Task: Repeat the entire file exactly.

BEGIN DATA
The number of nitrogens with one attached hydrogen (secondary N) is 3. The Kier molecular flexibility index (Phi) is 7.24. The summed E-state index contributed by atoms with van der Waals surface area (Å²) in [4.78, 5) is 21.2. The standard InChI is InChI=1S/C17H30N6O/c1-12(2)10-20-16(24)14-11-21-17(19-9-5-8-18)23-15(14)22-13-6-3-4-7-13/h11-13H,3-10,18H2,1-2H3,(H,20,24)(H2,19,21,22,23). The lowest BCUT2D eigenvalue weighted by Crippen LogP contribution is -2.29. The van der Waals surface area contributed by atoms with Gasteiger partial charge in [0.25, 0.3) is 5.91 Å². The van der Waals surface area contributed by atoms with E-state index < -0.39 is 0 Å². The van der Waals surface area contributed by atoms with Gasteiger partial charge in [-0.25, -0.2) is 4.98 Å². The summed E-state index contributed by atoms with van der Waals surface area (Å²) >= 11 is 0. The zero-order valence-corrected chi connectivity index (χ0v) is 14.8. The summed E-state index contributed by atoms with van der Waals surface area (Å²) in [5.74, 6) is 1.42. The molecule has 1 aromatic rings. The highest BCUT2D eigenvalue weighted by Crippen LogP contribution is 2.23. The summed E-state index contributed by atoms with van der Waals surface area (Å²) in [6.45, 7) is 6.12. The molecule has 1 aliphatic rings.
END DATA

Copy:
The number of nitrogens with one attached hydrogen (secondary N) is 3. The Kier molecular flexibility index (Phi) is 7.24. The summed E-state index contributed by atoms with van der Waals surface area (Å²) in [4.78, 5) is 21.2. The standard InChI is InChI=1S/C17H30N6O/c1-12(2)10-20-16(24)14-11-21-17(19-9-5-8-18)23-15(14)22-13-6-3-4-7-13/h11-13H,3-10,18H2,1-2H3,(H,20,24)(H2,19,21,22,23). The lowest BCUT2D eigenvalue weighted by Crippen LogP contribution is -2.29. The van der Waals surface area contributed by atoms with Gasteiger partial charge in [0.25, 0.3) is 5.91 Å². The van der Waals surface area contributed by atoms with E-state index < -0.39 is 0 Å². The van der Waals surface area contributed by atoms with Gasteiger partial charge in [-0.25, -0.2) is 4.98 Å². The summed E-state index contributed by atoms with van der Waals surface area (Å²) >= 11 is 0. The zero-order valence-corrected chi connectivity index (χ0v) is 14.8. The summed E-state index contributed by atoms with van der Waals surface area (Å²) in [5.74, 6) is 1.42. The molecule has 1 aromatic rings. The highest BCUT2D eigenvalue weighted by Crippen LogP contribution is 2.23. The summed E-state index contributed by atoms with van der Waals surface area (Å²) in [6.45, 7) is 6.12. The molecule has 1 aliphatic rings.